Aside from security, biometrics are being used to create other business advantages. Some organisations have begun using the technology to prevent time loss, for example, making it more difficult for employees to fake being at work. Employees sometimes ask colleagues to sign them in and out of work fraudulently, which can add up to significant losses for their employers. This has led some companies to use biometrics to verify employee presence. The use of a fingerprint scanner, for example, can give businesses a more accurate representation of attendance. Although using biometrics in this way can give businesses more control, they should be wary against creating an atmosphere of mistrust. If organisations do go down this route, they should be upfront about their reasoning or employees could feel as though they are under constant surveillance.

The changing nature of security

One of the other reasons that biometrics have seen greater uptake is because of changing attitudes towards security. People expect to be able to access highly important information and services securely wherever they are. Having all your company data stored on an internal server that is locked away in a maximum security vault may be difficult to infiltrate, but it is also practically useless. And yet at the same time, high-profile security breaches will simply not be tolerated by investors, partners or customers. And so we come back to the same old balancing act between utility and security. For businesses, biometrics could provide a valuable tool to help them manage this challenge

However as with any new technology, organisations should carefully consider whether biometric security is right for them. For example, the technology does have some disadvantages in its current state. Firstly, there is the question of accuracy. Studies indicate that the majority of fingerprint scanner have an error rate of around one to three per cent. Even for more accurate devices, cultural inertia could see the technology considered less trustworthy than more traditional security methods. What’s more, some biometric identifies can change slightly over time, meaning that the technology will have to be reconfigured. These may not be major issues, but considering that biometric technology will require time and financial investment, it is easy to see why businesses may not be ready to get onboard.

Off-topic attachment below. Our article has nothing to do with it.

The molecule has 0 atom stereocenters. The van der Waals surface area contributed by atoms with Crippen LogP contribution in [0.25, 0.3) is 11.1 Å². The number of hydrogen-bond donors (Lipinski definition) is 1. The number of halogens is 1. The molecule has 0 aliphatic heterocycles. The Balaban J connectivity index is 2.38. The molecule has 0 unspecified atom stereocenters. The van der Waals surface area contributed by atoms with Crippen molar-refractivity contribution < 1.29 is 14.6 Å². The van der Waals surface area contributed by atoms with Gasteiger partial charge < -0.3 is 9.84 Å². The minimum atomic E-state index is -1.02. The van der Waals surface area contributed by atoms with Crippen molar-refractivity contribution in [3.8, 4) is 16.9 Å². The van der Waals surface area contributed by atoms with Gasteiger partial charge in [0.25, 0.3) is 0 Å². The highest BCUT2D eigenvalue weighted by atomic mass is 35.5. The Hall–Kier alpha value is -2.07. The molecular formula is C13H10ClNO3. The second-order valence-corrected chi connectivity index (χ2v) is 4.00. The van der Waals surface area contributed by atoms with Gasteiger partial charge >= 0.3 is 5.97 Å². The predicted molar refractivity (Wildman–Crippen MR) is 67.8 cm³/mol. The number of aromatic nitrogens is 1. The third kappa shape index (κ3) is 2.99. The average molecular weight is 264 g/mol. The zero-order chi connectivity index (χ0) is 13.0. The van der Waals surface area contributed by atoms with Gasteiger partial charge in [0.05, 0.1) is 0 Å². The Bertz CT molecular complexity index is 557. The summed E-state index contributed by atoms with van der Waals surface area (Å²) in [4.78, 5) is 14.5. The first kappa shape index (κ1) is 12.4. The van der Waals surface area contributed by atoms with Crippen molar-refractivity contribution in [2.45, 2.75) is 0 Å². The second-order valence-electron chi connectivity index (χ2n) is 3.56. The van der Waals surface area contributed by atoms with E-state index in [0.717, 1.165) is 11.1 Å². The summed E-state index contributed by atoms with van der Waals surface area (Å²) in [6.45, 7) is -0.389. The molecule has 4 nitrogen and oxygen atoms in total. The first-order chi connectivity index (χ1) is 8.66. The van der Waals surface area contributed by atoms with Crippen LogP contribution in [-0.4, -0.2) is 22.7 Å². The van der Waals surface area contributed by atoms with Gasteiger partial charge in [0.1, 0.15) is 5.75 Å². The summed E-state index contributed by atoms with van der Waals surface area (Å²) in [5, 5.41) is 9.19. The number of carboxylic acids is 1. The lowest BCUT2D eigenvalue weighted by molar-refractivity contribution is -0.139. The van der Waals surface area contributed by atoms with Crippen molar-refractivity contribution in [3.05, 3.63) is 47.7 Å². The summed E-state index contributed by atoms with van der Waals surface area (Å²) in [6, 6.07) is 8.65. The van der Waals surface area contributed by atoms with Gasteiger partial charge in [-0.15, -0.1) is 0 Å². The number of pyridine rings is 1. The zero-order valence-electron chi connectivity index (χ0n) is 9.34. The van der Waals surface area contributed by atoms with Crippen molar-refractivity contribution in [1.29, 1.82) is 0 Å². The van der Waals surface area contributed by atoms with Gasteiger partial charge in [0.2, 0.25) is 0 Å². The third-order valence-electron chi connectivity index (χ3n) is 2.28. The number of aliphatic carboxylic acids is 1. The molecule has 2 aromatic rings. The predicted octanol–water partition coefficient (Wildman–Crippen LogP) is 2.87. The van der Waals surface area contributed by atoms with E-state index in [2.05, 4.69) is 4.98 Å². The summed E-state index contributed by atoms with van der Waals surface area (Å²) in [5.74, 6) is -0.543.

Trust issues are also likely to abound as well. Whereas employees are unconcerned about handing over a password to their employer, giving them more personal information such as their fingerprint raises more fears. Even though the technology does not store actual fingerprint images, worries surrounding identity theft and privacy are likely to remain for the foreseeable future.

That being said, there are many advantages to biometric technology, particularly in the field of business security. Although criminals can lie about who they are, or steal an identification pass, mimicking a unique fingerprint or iris pattern is, at the moment at least, much more difficult. As long as that remains the case, businesses hoping to safeguard their sensitive data will look at biometrics as a viable option.